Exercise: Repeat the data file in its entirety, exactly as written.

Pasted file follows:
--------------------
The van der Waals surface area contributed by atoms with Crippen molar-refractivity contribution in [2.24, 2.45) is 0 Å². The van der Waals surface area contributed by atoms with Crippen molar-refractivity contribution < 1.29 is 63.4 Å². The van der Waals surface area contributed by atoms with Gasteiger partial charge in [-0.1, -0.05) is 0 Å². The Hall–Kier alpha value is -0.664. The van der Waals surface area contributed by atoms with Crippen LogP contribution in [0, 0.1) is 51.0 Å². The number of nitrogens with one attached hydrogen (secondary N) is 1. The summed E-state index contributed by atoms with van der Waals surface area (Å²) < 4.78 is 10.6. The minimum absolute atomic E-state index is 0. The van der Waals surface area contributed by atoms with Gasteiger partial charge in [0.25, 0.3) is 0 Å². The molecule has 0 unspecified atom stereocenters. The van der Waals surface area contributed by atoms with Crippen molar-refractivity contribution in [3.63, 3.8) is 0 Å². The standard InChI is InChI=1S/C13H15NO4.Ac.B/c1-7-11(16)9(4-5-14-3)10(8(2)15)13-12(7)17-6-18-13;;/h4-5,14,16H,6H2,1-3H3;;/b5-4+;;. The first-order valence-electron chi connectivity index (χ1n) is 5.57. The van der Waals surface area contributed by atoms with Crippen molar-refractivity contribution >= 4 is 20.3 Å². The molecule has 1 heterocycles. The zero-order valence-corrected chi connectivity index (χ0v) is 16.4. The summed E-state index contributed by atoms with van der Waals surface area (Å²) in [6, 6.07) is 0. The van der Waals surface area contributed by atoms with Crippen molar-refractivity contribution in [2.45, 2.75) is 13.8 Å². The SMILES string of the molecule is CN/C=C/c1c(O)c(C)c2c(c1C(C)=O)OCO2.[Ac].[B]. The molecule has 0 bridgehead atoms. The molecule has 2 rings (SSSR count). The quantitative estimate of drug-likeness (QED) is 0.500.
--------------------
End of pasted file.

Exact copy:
The van der Waals surface area contributed by atoms with Crippen molar-refractivity contribution in [2.24, 2.45) is 0 Å². The van der Waals surface area contributed by atoms with Crippen molar-refractivity contribution < 1.29 is 63.4 Å². The van der Waals surface area contributed by atoms with Gasteiger partial charge in [-0.1, -0.05) is 0 Å². The Hall–Kier alpha value is -0.664. The van der Waals surface area contributed by atoms with Crippen LogP contribution in [0, 0.1) is 51.0 Å². The number of nitrogens with one attached hydrogen (secondary N) is 1. The summed E-state index contributed by atoms with van der Waals surface area (Å²) < 4.78 is 10.6. The minimum absolute atomic E-state index is 0. The van der Waals surface area contributed by atoms with Gasteiger partial charge in [0.25, 0.3) is 0 Å². The molecule has 0 unspecified atom stereocenters. The van der Waals surface area contributed by atoms with Crippen molar-refractivity contribution in [3.63, 3.8) is 0 Å². The standard InChI is InChI=1S/C13H15NO4.Ac.B/c1-7-11(16)9(4-5-14-3)10(8(2)15)13-12(7)17-6-18-13;;/h4-5,14,16H,6H2,1-3H3;;/b5-4+;;. The first-order valence-electron chi connectivity index (χ1n) is 5.57. The van der Waals surface area contributed by atoms with Crippen molar-refractivity contribution >= 4 is 20.3 Å². The molecule has 1 heterocycles. The zero-order valence-corrected chi connectivity index (χ0v) is 16.4. The summed E-state index contributed by atoms with van der Waals surface area (Å²) in [6, 6.07) is 0. The van der Waals surface area contributed by atoms with Crippen molar-refractivity contribution in [2.45, 2.75) is 13.8 Å². The SMILES string of the molecule is CN/C=C/c1c(O)c(C)c2c(c1C(C)=O)OCO2.[Ac].[B]. The molecule has 0 bridgehead atoms. The molecule has 2 rings (SSSR count). The quantitative estimate of drug-likeness (QED) is 0.500.